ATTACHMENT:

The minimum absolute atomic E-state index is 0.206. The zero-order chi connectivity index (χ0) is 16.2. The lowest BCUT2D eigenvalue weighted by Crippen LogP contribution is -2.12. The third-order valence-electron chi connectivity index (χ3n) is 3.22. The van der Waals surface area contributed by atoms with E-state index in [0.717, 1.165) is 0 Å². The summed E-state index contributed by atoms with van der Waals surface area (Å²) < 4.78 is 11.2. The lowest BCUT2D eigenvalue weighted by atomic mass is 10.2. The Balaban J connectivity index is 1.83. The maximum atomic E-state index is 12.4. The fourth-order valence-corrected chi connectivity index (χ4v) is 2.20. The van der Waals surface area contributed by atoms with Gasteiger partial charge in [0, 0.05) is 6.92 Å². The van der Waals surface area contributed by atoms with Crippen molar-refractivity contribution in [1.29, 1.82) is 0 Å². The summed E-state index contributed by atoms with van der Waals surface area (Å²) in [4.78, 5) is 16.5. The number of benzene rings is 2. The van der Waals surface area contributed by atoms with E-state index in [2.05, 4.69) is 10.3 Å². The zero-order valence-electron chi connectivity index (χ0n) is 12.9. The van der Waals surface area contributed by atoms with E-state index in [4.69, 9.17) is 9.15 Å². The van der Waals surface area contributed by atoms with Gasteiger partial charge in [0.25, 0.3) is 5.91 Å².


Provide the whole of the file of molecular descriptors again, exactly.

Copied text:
The minimum absolute atomic E-state index is 0.206. The zero-order chi connectivity index (χ0) is 16.2. The lowest BCUT2D eigenvalue weighted by Crippen LogP contribution is -2.12. The third-order valence-electron chi connectivity index (χ3n) is 3.22. The van der Waals surface area contributed by atoms with E-state index in [0.717, 1.165) is 0 Å². The summed E-state index contributed by atoms with van der Waals surface area (Å²) < 4.78 is 11.2. The lowest BCUT2D eigenvalue weighted by atomic mass is 10.2. The Balaban J connectivity index is 1.83. The maximum atomic E-state index is 12.4. The fourth-order valence-corrected chi connectivity index (χ4v) is 2.20. The van der Waals surface area contributed by atoms with Gasteiger partial charge in [0, 0.05) is 6.92 Å². The van der Waals surface area contributed by atoms with Crippen molar-refractivity contribution in [1.29, 1.82) is 0 Å². The summed E-state index contributed by atoms with van der Waals surface area (Å²) in [4.78, 5) is 16.5. The number of benzene rings is 2. The van der Waals surface area contributed by atoms with E-state index in [2.05, 4.69) is 10.3 Å². The zero-order valence-electron chi connectivity index (χ0n) is 12.9. The van der Waals surface area contributed by atoms with E-state index in [4.69, 9.17) is 9.15 Å². The van der Waals surface area contributed by atoms with Gasteiger partial charge in [0.25, 0.3) is 5.91 Å².